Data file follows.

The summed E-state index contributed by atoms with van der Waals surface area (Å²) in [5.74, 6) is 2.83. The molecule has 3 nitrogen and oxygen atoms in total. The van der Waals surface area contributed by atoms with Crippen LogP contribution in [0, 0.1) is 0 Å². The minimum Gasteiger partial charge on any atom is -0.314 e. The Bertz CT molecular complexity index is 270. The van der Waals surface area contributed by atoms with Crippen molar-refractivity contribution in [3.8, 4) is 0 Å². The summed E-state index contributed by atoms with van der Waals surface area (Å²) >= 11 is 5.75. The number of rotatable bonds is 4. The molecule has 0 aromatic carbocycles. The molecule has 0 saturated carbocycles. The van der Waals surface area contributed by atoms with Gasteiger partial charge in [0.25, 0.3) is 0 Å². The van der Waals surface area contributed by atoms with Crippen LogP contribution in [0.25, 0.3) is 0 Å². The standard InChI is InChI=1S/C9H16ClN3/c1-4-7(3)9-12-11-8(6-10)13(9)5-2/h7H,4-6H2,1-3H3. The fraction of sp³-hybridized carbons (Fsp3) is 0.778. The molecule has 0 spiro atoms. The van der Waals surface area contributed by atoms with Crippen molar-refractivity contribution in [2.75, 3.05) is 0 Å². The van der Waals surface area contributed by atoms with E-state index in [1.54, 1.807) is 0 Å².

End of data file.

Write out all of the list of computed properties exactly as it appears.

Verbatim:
The summed E-state index contributed by atoms with van der Waals surface area (Å²) in [5.74, 6) is 2.83. The molecule has 3 nitrogen and oxygen atoms in total. The van der Waals surface area contributed by atoms with Crippen LogP contribution in [0, 0.1) is 0 Å². The minimum Gasteiger partial charge on any atom is -0.314 e. The Bertz CT molecular complexity index is 270. The van der Waals surface area contributed by atoms with Crippen molar-refractivity contribution in [3.8, 4) is 0 Å². The summed E-state index contributed by atoms with van der Waals surface area (Å²) >= 11 is 5.75. The number of rotatable bonds is 4. The molecule has 0 aromatic carbocycles. The molecule has 0 saturated carbocycles. The van der Waals surface area contributed by atoms with Gasteiger partial charge in [0.25, 0.3) is 0 Å². The van der Waals surface area contributed by atoms with Crippen LogP contribution in [0.25, 0.3) is 0 Å². The standard InChI is InChI=1S/C9H16ClN3/c1-4-7(3)9-12-11-8(6-10)13(9)5-2/h7H,4-6H2,1-3H3. The fraction of sp³-hybridized carbons (Fsp3) is 0.778. The molecule has 0 spiro atoms. The van der Waals surface area contributed by atoms with Crippen molar-refractivity contribution in [2.75, 3.05) is 0 Å². The van der Waals surface area contributed by atoms with E-state index in [1.54, 1.807) is 0 Å².